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Wrigley Field historical sleuthing: 2000s edition

Here’s another interesting slice of Cubs and Wrigley history.

© Jenny Solomon/

This nice color photo of the bleachers and scoreboard caught my eye and so I thought I’d do some sleuthing.

One thing you see right away is the shrubbery in the hitters’ background. That was replaced by the current bleacher suite when the Ricketts family bought the Cubs. So this has to date before then.

ARIZONA and FLORIDA are on the board, so this has to date from 1998, when the Diamondbacks entered the league, and before 2012, when the Marlins changed their designation to MIAMI.

It’s probably a Saturday or Sunday, as there’s only one night game listed, the White Sox at the Mariners. It’s a sunny, mid-summer day, with full ivy on the board. It’s a 1:20 p.m. start, as indicated by everything being ready to go with the clock reading 1:05.

Before No. 31 was retired by the Cubs for Greg Maddux in 2009, the following pitchers wore it from 1998-2011: Kevin Foster (1998), Bobby Ayala (1999), Brad Woodall (1999), Mike Fyhrie (2001), Donovan Osborne (2002), Mark Guthrie (2003) and Greg Maddux (2004-06). Ayala, Fyhrie and Guthrie never started a game for the Cubs and Foster didn’t start any in ‘98, so that leaves Woodall, Osborne and Maddux.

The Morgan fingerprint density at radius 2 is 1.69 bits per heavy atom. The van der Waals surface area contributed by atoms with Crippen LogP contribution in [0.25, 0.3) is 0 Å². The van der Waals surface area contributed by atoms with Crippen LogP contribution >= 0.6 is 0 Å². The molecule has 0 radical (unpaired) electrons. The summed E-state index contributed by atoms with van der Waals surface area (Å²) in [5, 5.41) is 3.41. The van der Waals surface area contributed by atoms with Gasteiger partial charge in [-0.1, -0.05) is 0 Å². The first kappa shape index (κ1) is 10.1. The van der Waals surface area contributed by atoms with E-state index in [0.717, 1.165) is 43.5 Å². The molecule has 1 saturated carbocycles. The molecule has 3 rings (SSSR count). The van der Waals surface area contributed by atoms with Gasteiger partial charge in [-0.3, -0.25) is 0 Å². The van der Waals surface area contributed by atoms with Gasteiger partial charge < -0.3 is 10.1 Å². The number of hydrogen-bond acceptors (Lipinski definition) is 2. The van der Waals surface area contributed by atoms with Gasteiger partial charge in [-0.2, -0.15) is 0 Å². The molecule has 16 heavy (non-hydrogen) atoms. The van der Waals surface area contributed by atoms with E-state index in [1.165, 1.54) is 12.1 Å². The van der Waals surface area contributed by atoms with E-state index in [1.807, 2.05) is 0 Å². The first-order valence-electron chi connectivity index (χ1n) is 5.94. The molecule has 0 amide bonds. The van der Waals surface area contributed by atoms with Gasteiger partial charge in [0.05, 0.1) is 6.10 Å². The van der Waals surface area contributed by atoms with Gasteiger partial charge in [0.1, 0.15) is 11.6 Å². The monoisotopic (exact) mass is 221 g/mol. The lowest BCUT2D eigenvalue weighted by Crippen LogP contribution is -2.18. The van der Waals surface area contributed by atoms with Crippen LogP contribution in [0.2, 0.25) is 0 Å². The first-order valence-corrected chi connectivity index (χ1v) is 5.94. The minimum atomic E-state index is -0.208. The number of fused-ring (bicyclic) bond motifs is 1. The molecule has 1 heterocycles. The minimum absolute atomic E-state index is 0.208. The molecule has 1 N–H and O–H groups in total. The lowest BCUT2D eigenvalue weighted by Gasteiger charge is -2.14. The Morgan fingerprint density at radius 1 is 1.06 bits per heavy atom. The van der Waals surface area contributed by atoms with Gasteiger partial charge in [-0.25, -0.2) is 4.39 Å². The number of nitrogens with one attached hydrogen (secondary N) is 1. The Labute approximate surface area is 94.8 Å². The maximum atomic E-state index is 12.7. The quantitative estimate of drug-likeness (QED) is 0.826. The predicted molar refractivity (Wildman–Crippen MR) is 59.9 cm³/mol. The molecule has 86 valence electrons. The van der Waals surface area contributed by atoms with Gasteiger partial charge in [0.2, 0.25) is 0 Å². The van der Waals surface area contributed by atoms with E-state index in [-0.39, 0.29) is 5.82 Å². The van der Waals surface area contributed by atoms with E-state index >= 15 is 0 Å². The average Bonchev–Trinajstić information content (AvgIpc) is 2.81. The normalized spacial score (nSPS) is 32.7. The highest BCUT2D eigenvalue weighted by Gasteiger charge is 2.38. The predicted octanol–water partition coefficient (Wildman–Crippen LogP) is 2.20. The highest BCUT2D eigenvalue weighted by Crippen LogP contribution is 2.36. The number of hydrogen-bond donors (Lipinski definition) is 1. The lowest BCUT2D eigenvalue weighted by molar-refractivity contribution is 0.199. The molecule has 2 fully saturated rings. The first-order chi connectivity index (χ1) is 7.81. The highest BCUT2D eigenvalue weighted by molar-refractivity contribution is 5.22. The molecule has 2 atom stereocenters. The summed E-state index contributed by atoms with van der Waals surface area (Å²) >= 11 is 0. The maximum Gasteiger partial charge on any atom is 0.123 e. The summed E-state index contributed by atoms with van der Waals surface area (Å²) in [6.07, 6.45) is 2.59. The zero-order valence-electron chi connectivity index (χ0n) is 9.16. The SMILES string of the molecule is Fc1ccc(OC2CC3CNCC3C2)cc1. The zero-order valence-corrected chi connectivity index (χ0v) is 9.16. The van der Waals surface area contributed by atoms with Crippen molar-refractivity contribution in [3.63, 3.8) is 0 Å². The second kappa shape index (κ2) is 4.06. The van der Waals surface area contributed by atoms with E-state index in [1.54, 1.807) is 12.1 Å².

Woodall did not start a game against the Pirates at Wrigley Field. Osborne did, but his opponent (Josh Fogg) did not wear No. 22.

So that leaves Maddux, in his second stint with the Cubs from 2004-06. He started six games against the Pirates at Wrigley Field in those three seasons. Two of them were in April (no ivy), so we can eliminate those. Two others were night games, so throw those out.

At that point it’s easy. The Pirates starting pitcher in one of the other two games was Zach Duke, who wore No. 57.

That leaves the game of Sunday, June 6, 2004 as the only possibility, and indeed, the Pirates starter that day, Ryan Vogelsong, wore No. 22.

The Cubs won the game 4-1. It was one of Maddux’ better games in that second go-around with the Cubs. He threw seven innings, allowed four hits and one run, didn’t walk anyone and struck out six.

The Cubs, though, trailed 1-0 heading into the bottom of the seventh. Aramis Ramirez led off that inning with a home run to tie the game. You can see that homer here — but was it?

You can see umpire Gary Darling ruling home run after Ramirez made a head-first slide into the plate, thinking the ball was in play — and if you look closely, it probably was. Looks like it bounced off the wall just below the basket.

The Cubs added another run in that inning and two more in the eighth to nail down the win. At the time, the win made the Cubs 29-26 and they inhabited fourth place in the N.L. Central, 4½ games out of first place. We all know that season didn’t end well, so I won’t further belabor that.

This game, though, played in front of 39,016 on a sunny, 79-degree day, was one of the better ones of 2004.